- Published: 01/05/2019
Martyn Yeo is Maths Lead and Year 2 teacher at Whitestone Infant School in Warwickshire. He holds the NCETM’s Accredited PD Lead status and is also a Specialist Leader of Education (SLE).
I can still remember being an NQT 13 years ago, when Facebook was only just coming into fashion. Then, all my CPD came from face-to-face learning. Don’t get me wrong, this still happens, thanks to The Gateway Alliance, a school company leading professional development across Warwickshire, and my local Maths Hub (@CentralMathsHub). I have been inspired by the likes of Andrew Jeffrey (who runs a ‘Magic of Maths’ show) and Dr Vince Trakulphadetkrai (who promotes maths through stories). And I get a fresh perspective from sharing practice and ideas with local teachers.
But now the vast majority of what I learn comes from social media. There is such a lot out there to inspire, support and challenge my ways of teaching maths.
I am no expert, but this is part of the attraction of social media. You get direct access to the thoughts and wisdom of some maths legends and can even strike up a conversation with them. I still get excited when they ‘like’ and retweet my posts.
Here is a pointer to some of the things I have found useful on social media.
According to my 14-year-old nephew, ‘only old people use Facebook’. But I have found some great Facebook groups that have been supportive and full of ideas to develop CPD. One is Primary Maths Subject Leaders, a group of leaders who ask questions and seek advice from other maths leaders. Posts get great feedback from nearly 12,000 like-minded practitioners. This, to me, is far more effective than just asking the same people in your local area.
I have wasted hours of my life watching videos of animals doing silly things and people falling over! But there is so much more to explore on this social media platform and it is a great way to get students engaged in maths.
Being a ‘YouTuber’ is what many young people aspire to. With this in mind, I took to the stage and recorded some explanatory videos for parents about how we teach maths at my school (@WhitestoneInfs). They have gone down a storm! If I was working with older children, I would certainly be getting them to create their own videos!
Twitter is where I do a lot of my professional development nowadays. It is a quick and easy way to share best practice and to hear from inspirational people. Twitter colleagues have opened my eyes to different possibilities. They have made me think more deeply about how I deliver lessons in the classroom and how I support staff in my school.
One of the most effective CPD tools is the weekly Twitter #mathscpdchat. The discussions are held on Tuesdays, 7–8pm. They are run by the NCETM and hosted by a variety of teachers. Every week a different topic is discussed and debated, including engaging parents, using play in maths and cognitive load theory.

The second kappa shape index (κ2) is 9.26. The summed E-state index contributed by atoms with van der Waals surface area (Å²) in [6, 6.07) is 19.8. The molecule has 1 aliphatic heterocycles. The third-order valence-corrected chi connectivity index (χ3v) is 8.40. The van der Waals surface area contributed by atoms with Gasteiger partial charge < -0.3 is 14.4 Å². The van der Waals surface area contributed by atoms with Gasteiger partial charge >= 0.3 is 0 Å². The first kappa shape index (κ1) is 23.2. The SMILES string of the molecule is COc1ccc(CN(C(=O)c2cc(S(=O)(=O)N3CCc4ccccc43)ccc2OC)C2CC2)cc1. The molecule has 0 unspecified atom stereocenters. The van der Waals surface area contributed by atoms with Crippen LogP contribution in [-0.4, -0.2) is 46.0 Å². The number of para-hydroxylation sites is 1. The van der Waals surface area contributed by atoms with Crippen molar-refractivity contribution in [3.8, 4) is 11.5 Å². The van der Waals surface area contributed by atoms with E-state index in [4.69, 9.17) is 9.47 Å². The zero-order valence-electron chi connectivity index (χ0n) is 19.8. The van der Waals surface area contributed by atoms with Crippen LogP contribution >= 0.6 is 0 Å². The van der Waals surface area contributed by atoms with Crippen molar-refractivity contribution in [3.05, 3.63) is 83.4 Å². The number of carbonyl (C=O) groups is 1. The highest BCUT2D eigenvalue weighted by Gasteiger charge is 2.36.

Find summaries of previous chats and more about how to take part on our #mathscpdchat page.
Podcasts are my new best friend! I’m currently working my way through a CPD book on leadership for a leadership qualification, and I am struggling to find the time to read it with full focus. But a 30-minute podcast means I can learn something on my drive to school! I was fortunate enough to be involved in one of the first NCETM podcasts. It was so exciting to share my views and experiences – and to know the podcast would be heard by many other people.
You can find NCETM podcasts at www.ncetm.org.uk/podcasts.
With all my social media activity, people have started asking me for advice. Recently I was invited by Kathryn Darwin (@Arithmaticks) to help host the first ever national Maths Teach Meet with TMMathsIcons.
This face-to-face conference was created solely through social media. Over 50 people attended, and speakers included @StudyMaths (creator of MathsBot), @c0mplexnumber (creator of artful maths) and authors such as @jemmaths (How to Enhance your Mathematics Subject Knowledge) and @MrMattock (Visible Maths). It was a great, free day to learn from each other and, of course, it was shared all over social media!
Although I still feel there is nothing better than learning from colleagues and experts in a face-to-face CPD session, in this ever-changing world of social media there is certainly a place to develop my own knowledge and share viewpoints with others. It is like having the biggest staffroom of maths teachers!
How do you use social media for your professional development? Tell others in the comments box below!
Read how secondary teacher Kathryn (@Arithmaticks) used the Twitter maths CPD community to help her think about how best to introduce surds to Y8. She also offers seven tips for getting involved in the Twitter maths community.